Here’s a look at the local evening sky over the next few days, as the waxing crescent moon emerges from the sunset glow and passes Venus and then Jupiter. At just about 24 hours “old” tonight, the moon will be the thinnest of crescents less than 10 degrees above the horizon. Good conditions are a must for seeing the moon this soon after new. The crescent will grow and become easy to see over the next few days as the moon orbits the earth and proceeds through its usual phase cycle. It will be near Venus on the 25th and near Jupiter on the 26th. The moon’s track is shown in the images below (moon size exaggerated for clarity). The images were created with Stellarium and combined with the GIMP.
Venus and Jupiter themselves will be only three degrees apart in early March. Hear more about that at our Sky this Month Show for March, 3/1 at 4:00 PM and 3/2 at 12 Noon.
|Feb 22-24, 6:00 PM.
|Feb 24-26, 7:00 PM.
Our February “This Sky this Month” show will be offered this Sunday, Feb. 12, at 4:00 PM and Monday, Feb. 13 at 12:00 Noon. Topics will include the stars and constellations of late winter, the approach of Jupiter and Venus in the evening sky, as well as current astronomy news. Shows are free and open to the public as always. Directions, etc., are available on the web site.
The spring schedule is up on the website, or it can be accessed directly as a Google calendar here http://goo.gl/UEZbj
A couple notes about the schedule. Classes at the College did not start until Jan 23, so we will be doing the new year show the last Sunday and Monday of January. That works out well with our February sky show, which will be a week later than usual to avoid the superbowl. Other than that, it’s first Sunday at 4 PM and first Monday at noon until May.
If you are interested in a private show for a school or community group, please contact us soon since our spring calendar tends to fill up and we typically do not schedule private shows after April due to the student workers’ busy academic schedules.
You can follow the planetarium on twitter @GCPlanetarium.
| Gettysburg College Observatory image
Our monthly skyshow series returns for the 2011-12 academic year this Sunday, Sept. 11, at 4 PM and Monday at noon. Full calendar is available on the planetarium web site. Topics will be the September skies as well as astronomy news, including the unusual supernova pictured here.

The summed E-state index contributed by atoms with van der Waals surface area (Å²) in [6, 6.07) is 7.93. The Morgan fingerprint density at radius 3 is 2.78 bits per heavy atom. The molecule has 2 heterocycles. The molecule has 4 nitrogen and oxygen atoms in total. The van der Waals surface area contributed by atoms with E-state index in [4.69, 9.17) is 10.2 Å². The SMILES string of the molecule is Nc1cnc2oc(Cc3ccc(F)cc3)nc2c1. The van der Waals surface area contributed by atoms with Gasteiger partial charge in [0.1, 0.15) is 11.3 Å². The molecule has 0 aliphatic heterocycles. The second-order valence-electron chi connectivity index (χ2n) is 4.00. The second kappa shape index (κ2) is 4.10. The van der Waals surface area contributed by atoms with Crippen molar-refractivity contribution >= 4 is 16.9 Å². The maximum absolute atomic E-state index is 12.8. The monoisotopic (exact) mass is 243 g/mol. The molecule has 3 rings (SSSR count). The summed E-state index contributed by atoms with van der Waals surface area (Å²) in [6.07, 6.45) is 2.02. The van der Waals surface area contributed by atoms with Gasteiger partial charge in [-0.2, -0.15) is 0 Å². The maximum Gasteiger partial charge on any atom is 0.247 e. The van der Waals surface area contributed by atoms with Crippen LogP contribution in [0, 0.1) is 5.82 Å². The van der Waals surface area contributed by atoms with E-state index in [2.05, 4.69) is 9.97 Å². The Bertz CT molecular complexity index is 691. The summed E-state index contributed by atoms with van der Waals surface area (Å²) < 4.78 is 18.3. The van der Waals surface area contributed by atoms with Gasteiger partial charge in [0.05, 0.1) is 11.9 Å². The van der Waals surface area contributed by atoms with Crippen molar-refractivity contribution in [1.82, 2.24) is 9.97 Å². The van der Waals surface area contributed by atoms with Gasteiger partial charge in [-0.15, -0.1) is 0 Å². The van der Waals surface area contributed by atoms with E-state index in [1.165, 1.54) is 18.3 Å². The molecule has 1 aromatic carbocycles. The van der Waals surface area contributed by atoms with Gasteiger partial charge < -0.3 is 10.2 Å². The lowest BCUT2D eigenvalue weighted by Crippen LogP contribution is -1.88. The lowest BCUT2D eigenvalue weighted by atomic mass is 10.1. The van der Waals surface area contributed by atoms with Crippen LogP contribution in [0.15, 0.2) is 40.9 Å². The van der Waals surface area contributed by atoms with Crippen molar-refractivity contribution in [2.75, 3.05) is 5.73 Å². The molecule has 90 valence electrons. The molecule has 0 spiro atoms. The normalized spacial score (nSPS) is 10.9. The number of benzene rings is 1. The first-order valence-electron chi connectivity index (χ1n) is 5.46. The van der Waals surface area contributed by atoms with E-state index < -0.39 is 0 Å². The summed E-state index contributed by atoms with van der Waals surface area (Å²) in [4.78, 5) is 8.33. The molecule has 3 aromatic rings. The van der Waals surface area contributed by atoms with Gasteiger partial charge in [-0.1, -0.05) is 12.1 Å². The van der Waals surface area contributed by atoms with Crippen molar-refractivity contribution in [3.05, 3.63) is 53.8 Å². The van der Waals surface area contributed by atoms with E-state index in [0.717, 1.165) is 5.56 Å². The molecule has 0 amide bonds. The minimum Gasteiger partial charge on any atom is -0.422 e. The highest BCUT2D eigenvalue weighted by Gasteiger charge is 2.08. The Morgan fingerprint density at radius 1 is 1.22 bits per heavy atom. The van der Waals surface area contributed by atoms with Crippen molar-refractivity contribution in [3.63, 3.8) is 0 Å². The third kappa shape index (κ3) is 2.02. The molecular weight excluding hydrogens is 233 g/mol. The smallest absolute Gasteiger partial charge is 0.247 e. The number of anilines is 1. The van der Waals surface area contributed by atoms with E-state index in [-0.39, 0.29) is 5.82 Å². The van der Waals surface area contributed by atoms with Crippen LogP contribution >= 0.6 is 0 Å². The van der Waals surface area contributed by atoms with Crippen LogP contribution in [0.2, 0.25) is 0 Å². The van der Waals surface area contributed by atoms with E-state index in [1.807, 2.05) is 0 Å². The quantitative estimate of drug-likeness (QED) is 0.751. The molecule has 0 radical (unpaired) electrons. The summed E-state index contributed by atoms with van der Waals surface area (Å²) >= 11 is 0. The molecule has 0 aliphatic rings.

At left is a photo I took of the waning crescent moon and Venus at 6:16 AM on March 1. Upcoming moon-planet meetings include one with Jupiter tonight, visible if the clouds clear in time. In that case, it would be a waxing crescent moon in the west after sunset. Another moon-Venus morning conjunction will occur on March 31, a little lower in the east than the one pictured here.
Hear about these events and more at the Sky this Month shows today at 4:00 and tomorrow at noon.
Our goal is to do the “Sky this Month” shows on the first Sunday and Monday of the month, except where outside factors interfere. Since its move to February, we have learned not to fight the NFL Superbowl. That’s why there will be no show this Sunday, Feb. 6. Instead, the February sky-shows are Monday Feb. 7 at 12 noon and Sunday, February 13 at 4:00 PM. These shows, and the rest of the Spring 2011 schedule, can be found on the planetarium web site.
Here’s a Google Trends graph showing searches for “Ophiuchus” over the last 30 days. The spike comes after a Minnesota astronomy instructor, Parke Kunkle, mentioned in an interview that the sun glides through the constellations of the zodiac on a different schedule than it did a few thousand years ago, and therefore the dates for the zodiacal signs used in astrology no longer match up with the sun’s position. To add to the fun, he mentioned that, in addition to the famous twelve, the sun also passes through Ophiuchus, the serpent bearer. Chaos ensued.
As Kunkle knew, the shift he spoke of has been known for over 2,000 years. It is due to the Precession of the Equinoxes, the same wobble that means Polaris has not always been and will not always be our North Star. Precession is covered in most Astronomy 101 courses, including ours. Why this old news went viral would be an interesting question to explore some time.
Astrologers were quick to point out that they use a “Tropical Zodiac” anyway. In it the signs are merely seasonal markers, now independent of the constellations from which they originally drew their names. Not that I endorse the practice of astrology, but fair enough. As someone interested in sundials, I have seen the zodiacal signs used as seasonal markers in just this way.
Case closed? Hardly! It’s a great excuse to demonstrate the Precession of the Equinoxes and point out Ophiuchus at the 2011 New Year show this Sunday and Monday. (See the calendar on the planetarium site for more info.)
I’m now writing a monthly column on the night sky for the Gettysburg Times. Look for it on the third Monday of the month (starting today) in the “Living” section. (It’s not available on the web site, so far as I know).